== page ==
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Jay Cutler has a to-do list longer than Julius Peppers' arms. He is running out of time. And real-life issues threaten to intrude.
Other than that, everything Bears is peachy keen.
Except for Brian Urlacher's knee . . . and the possibility that cornerback Charles Tillman is getting old in a hurry . . . and other stuff. But a fan focuses on the quarterback first.
One thing is certain: It would make sense for Cutler to play more than starters usually do in the Bears' exhibition finale Thursday evening against the Browns.
Not to say whatever happens in that game matters. Nothing ever does in the preseason except for injury prevention.
But there is work to be done - a ton of work - and there is only one more chance to do it in an at least quasi-competitive pressure-cooker.
The quarterback is transitioning to an entirely new offensive scheme featuring a new offensive coordinator (Mike Tice) and a new quarterbacks coach (Jeremy Bates) who have never worked together before. That scheme isn't just a work in progress; it is a work in furious flux.
There are new receivers to continue to break in, particularly rookie Alshon Jeffery. There is a running game that must be upgraded featuring a potentially exciting new option, running back Michael Bush. There are the old standby pass protection issues but strangely enough those seemed to be less urgent heading into this week.
Did we mention the regular season begins in less than two weeks? I'd say "Yikes" but that isn't strong enough.
The gosh-darned grouchy Jay was in effect in the Meadowlands in the Bears' disappointing exhibition win over the Giants last Friday.
We saw a lot more of grouchy Jay in the first halves of the last two seasons and it isn't surprising that those halves of seasons were not all we had dreamed they would be.
Cutler was better as those seasons progressed, rallying the team to a spot in the final four in 2010 and to a 7-3 record in 2011 before he was sidelined by injury. We need to keep this guy copacetic.
On Friday mostly Jay was yelling at refs after he appeared to take at least one blow to the head early on that wasn't flagged. All of the yelling didn't help by the way, as is so often the case.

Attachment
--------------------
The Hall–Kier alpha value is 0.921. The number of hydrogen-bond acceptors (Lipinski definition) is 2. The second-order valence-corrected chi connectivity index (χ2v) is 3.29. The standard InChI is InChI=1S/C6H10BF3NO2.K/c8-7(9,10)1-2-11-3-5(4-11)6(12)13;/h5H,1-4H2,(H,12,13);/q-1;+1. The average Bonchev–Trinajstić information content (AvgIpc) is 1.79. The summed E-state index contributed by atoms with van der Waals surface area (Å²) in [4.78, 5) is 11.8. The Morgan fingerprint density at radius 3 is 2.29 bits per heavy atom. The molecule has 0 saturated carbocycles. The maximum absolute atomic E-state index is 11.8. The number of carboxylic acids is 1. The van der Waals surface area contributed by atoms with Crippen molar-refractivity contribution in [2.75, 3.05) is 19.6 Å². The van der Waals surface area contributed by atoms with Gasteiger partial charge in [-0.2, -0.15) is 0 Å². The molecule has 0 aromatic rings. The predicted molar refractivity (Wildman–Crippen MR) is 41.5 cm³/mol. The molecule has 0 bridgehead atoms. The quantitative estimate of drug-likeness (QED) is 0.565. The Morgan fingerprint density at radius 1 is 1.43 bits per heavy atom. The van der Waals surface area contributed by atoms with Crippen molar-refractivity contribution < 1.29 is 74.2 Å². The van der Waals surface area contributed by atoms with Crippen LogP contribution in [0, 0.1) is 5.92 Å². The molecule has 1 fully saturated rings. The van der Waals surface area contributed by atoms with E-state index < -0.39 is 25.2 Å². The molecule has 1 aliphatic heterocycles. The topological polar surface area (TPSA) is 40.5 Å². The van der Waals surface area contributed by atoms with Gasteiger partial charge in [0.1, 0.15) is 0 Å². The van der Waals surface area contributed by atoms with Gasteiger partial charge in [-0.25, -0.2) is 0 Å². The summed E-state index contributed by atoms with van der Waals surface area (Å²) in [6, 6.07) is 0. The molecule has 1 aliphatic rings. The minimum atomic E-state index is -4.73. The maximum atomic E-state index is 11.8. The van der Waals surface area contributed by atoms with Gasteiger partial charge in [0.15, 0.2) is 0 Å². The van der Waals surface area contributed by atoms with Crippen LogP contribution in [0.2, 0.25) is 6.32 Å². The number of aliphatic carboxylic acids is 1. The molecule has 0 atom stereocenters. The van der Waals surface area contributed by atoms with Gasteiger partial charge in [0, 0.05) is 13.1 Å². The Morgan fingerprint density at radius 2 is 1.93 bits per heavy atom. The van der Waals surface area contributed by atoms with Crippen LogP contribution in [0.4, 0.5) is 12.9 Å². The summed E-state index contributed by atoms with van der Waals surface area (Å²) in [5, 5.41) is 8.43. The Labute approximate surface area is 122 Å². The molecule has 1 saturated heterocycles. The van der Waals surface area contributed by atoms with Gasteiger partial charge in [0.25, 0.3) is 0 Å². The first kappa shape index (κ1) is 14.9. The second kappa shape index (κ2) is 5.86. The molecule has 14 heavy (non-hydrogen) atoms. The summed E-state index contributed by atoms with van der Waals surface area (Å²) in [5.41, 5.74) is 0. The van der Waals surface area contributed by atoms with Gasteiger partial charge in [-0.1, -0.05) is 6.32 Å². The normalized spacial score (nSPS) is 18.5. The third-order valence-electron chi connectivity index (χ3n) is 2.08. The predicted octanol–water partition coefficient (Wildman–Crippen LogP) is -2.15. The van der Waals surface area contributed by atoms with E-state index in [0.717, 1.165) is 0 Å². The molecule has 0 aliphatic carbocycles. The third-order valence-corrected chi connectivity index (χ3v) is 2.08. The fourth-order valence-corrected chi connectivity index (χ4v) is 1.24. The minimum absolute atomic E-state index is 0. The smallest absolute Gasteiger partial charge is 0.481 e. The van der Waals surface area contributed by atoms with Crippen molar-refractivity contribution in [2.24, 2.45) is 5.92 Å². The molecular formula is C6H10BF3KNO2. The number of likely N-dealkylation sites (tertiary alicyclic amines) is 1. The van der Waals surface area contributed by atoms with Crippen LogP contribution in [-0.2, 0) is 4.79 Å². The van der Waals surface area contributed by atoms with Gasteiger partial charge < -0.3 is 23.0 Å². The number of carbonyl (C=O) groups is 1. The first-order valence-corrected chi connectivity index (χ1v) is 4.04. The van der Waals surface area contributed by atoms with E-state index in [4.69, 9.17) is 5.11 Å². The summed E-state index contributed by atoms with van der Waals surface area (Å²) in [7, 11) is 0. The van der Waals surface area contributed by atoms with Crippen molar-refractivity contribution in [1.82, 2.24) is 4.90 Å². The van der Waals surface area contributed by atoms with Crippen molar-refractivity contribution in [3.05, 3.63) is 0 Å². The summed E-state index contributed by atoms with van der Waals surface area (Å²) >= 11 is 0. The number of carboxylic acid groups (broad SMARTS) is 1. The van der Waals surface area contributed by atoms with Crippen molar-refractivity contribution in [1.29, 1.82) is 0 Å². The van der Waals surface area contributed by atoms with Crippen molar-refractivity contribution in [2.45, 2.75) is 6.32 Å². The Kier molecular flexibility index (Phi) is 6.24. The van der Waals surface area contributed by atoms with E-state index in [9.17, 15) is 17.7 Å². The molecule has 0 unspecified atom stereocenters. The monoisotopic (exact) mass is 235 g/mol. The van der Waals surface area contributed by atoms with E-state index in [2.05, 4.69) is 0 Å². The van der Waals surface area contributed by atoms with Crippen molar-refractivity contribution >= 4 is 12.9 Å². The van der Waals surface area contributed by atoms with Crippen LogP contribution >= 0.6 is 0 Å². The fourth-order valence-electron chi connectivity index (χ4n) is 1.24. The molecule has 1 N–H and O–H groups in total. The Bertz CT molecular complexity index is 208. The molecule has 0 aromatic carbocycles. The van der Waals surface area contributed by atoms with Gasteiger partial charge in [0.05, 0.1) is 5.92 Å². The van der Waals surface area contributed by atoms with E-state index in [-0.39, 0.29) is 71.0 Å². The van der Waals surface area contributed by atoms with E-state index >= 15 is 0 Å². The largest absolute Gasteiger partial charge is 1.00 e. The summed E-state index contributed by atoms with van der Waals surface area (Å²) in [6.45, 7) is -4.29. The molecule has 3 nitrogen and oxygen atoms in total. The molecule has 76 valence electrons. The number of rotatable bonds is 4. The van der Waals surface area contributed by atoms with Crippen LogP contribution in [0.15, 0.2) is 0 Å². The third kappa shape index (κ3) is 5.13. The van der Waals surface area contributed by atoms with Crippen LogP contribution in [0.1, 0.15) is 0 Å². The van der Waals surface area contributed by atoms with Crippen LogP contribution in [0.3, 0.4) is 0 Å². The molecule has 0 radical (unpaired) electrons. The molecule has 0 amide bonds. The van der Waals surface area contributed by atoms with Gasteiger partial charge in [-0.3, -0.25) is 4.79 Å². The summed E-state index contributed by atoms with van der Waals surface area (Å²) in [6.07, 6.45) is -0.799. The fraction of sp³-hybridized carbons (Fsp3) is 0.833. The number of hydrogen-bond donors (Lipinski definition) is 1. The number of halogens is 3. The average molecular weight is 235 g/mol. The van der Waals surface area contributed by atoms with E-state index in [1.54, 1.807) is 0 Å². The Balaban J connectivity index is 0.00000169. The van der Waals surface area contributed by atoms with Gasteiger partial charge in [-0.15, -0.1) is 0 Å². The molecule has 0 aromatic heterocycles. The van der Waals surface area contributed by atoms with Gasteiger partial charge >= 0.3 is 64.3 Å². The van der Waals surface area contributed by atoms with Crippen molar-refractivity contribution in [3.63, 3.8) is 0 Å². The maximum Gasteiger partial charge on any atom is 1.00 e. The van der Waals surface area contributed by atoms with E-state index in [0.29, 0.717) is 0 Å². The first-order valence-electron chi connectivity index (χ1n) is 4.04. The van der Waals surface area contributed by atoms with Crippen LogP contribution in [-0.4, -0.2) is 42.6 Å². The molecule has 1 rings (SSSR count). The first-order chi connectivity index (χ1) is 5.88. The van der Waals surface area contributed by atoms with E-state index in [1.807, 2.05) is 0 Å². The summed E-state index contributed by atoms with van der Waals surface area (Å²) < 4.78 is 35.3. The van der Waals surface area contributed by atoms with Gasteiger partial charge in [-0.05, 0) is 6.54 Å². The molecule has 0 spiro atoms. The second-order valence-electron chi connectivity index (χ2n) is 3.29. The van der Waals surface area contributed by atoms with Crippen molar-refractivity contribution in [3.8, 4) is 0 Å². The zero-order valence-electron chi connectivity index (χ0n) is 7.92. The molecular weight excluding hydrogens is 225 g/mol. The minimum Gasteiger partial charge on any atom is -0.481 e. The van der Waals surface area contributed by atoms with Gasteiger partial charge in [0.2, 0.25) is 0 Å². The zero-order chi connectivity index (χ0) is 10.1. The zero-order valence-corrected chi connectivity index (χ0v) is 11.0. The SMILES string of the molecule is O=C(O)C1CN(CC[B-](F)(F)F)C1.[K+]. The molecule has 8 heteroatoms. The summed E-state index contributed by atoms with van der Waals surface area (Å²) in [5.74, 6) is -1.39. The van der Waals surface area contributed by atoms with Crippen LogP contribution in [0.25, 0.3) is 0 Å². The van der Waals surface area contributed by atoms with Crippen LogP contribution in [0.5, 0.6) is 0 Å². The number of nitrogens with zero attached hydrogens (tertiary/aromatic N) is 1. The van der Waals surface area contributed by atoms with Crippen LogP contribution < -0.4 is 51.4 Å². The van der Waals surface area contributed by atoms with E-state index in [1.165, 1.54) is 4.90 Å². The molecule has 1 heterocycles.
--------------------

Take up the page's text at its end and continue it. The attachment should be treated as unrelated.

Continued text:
If there was one prominent call further down the line that seemed to have been influenced by Cutler's griping, it was a ridiculous roughing-the-passer penalty called on the Bears in the Giants' final drive that nullified an interception.
On that play rookie defensive end Cheta Ozougwu hit back-up quarterback David Carr to draw the flag, but he did it before the ball had even left Carr's hand.
Fortunately a few plays later the Bears secured another interception and the 20-17 win was over.
But Cutler was also yelling at his receivers. And when Cutler is yelling he's frustrated, and when he's frustrated he makes more ill-advised throws, like the ones he tried to force into a tightly covered Brandon Marshall on several occasions against the Giants.
Now there is a bright side here - Marshall is ready and willing to fight for those sorts of 50-50 throws like no other Bear. Let's once again hear it for receivers with size. And even more importantly let's hear it for receivers who know how to use their size.
As for the real-world issues, well, if anyone thinks having a new baby in the house isn't a concern for Cutler they've never had a new baby in their house. It is making things tougher for the quarterback, this much we can say with confidence.
Yo Jay! Good luck navigating these churning waters over the next week-and-a-half. You will need it.
Jim "Coach" Coffman is our man on Mondays. He welcomes your comments.